Their bugged out eyes said it all. They were agitated and displayed some aggressive behavior towards the people who came near the cage. The adults were as stressed as the calves and were of no comfort to each other.  Bluntly put this tourist attraction felt like a cross between a puppy mill and a prisoner of war camp. Elephants were lashing out at each other, fidgeting, pacing and generally acting quite stressed. In my career I have never seen such an unhealthy situation for elephants.

On top of many of the stables was storage for rows and rows of elephant saddles. In fact, one tusker was saddled up, (it was the hottest time of the day) and chained in the stall even though not one tourist was there to ride him.

In the middle of the stables stood a small arena surrounded by wooden bleachers. Rows of painting easels, musical instruments and basketball hoops were standing ready for the next show; whenever that would be.

The owner explained that tourism had dropped off and he needed to sell some baby elephants in order to pay his mahouts, who, from what he said, had not been paid in three weeks. Unfortunately this owner of more than fifty elephants did not think he should have to dip into savings to pay staff; if the tourists did not come the mahouts did not get paid, and from the looks of it the elephants did not get fed. It was obvious that the elephants spent much of their time on chains.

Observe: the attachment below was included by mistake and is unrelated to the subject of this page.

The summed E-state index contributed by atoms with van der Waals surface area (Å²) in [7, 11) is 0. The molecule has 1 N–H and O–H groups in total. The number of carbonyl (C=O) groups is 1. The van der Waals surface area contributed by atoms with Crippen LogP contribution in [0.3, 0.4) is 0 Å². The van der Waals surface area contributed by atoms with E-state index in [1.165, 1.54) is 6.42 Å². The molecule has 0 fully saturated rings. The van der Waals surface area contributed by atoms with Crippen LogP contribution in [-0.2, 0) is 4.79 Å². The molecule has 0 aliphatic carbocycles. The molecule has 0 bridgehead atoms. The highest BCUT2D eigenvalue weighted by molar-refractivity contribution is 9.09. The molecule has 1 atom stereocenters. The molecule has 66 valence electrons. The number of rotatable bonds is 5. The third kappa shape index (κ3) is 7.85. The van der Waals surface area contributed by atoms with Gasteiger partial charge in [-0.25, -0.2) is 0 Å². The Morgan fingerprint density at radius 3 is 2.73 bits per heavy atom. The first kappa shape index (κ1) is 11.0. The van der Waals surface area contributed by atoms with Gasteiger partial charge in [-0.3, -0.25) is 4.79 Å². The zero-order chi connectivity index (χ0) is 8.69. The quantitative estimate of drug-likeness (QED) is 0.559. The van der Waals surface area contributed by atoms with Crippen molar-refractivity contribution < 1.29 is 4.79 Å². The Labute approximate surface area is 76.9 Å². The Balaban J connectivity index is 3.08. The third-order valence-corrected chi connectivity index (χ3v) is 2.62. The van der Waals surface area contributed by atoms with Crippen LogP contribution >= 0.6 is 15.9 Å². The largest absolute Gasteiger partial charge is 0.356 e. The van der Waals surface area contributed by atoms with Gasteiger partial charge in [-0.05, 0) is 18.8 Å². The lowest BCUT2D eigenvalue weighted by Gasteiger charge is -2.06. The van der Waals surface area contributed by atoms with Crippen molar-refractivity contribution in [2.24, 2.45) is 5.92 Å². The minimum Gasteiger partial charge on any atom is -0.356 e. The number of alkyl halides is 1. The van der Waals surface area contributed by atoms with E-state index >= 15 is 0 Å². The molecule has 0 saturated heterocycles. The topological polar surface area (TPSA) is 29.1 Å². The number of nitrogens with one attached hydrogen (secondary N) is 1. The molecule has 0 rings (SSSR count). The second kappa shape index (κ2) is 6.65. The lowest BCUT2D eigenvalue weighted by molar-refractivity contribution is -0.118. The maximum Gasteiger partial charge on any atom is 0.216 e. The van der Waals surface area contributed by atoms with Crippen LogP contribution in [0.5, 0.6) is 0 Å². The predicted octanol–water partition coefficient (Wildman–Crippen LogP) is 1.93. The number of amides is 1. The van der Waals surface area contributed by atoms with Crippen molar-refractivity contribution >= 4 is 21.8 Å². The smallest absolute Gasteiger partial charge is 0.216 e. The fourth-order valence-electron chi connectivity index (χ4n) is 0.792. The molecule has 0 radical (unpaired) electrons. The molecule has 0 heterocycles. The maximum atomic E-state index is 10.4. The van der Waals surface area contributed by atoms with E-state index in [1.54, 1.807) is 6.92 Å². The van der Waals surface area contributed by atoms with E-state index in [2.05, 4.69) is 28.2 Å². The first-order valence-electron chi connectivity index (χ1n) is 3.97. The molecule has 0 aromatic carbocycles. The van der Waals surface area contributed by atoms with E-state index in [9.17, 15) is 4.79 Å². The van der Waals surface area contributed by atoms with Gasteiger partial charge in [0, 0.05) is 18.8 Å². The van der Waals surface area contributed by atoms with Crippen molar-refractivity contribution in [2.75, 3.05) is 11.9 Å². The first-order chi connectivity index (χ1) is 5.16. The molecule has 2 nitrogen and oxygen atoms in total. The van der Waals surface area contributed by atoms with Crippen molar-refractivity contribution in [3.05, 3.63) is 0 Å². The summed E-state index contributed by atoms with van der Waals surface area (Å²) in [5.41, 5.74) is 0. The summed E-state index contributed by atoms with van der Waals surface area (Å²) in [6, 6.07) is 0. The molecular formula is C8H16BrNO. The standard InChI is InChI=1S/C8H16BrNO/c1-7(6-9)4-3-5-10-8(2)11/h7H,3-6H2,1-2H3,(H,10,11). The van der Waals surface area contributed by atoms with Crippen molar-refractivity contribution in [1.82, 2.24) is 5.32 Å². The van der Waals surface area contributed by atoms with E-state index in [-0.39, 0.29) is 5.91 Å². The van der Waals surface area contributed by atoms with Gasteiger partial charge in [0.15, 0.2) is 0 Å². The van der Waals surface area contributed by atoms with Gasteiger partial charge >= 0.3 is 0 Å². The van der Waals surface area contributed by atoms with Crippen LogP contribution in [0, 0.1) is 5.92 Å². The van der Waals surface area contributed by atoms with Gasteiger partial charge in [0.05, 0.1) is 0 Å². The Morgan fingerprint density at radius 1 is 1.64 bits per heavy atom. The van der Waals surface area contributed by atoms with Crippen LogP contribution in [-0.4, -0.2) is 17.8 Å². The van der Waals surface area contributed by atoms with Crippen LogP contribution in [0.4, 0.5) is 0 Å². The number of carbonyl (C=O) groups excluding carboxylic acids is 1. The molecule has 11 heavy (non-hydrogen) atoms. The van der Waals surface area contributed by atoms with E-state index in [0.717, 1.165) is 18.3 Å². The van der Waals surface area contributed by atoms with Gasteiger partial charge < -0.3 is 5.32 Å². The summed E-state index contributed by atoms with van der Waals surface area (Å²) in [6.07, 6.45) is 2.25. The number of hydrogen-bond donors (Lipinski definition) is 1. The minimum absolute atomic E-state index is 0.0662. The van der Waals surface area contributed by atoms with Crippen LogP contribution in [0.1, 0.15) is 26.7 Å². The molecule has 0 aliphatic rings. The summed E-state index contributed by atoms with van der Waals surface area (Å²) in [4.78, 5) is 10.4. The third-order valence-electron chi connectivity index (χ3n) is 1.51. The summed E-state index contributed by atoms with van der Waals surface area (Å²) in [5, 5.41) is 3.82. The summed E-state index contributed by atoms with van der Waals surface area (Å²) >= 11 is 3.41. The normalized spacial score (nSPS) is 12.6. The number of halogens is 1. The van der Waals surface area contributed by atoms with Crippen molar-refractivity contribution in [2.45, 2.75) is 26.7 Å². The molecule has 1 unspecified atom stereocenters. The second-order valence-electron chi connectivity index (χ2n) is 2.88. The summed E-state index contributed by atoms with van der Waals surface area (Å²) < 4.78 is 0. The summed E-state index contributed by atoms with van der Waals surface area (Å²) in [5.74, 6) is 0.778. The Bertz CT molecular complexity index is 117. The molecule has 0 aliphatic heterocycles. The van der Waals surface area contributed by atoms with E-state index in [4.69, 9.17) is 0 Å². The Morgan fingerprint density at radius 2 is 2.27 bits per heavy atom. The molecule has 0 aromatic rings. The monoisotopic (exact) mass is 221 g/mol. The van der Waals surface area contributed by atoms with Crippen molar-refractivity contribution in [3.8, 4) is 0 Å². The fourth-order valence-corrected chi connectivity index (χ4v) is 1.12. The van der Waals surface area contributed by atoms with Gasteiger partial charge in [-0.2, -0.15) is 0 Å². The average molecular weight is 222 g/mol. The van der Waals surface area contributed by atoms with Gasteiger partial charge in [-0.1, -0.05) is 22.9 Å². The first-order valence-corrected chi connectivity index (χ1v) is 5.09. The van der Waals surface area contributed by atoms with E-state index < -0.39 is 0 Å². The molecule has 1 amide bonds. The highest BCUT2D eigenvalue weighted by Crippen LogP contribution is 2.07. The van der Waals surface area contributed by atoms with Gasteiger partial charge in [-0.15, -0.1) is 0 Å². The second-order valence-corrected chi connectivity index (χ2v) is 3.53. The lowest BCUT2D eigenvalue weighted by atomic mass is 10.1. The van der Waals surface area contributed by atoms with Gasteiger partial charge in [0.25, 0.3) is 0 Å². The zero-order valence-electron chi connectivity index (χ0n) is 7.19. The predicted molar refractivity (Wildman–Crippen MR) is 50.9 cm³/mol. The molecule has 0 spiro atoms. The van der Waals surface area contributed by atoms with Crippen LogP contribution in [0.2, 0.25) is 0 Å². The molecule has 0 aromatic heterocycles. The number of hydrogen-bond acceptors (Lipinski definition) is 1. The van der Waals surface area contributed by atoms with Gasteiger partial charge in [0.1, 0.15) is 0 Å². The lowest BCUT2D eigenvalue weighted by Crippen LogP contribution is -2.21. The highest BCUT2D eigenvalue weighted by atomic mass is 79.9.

As we were driving out we found even more elephants crowded into more stables; a tusker in musth surrounded by other elephants and two more calves that looked less than 6 months old. The entire scene was devastating.

Thailand has a serious elephant problem and using them for tourism in this way is not helping the problem. The more tourists that go to these elephant show camps, the less likely it is that an alternative elephant friendly solution will be created. But honestly I cannot imagine what tourists think when they visit a place like this. How can a person overlook the obvious pain and suffering? If the Asian elephant is to survive and recover in Thailand, exploitative situations like this one need to be closed down.

Thailand has a huge challenge in front of them. Definitely the solution is not easy but exploiting this nation’s treasure should not be acceptable. Hopefully Thailand will enact and enforce strict laws that will protect their elephants; the alternative is unthinkable.

My First Stop in Thailand

June 14, 2010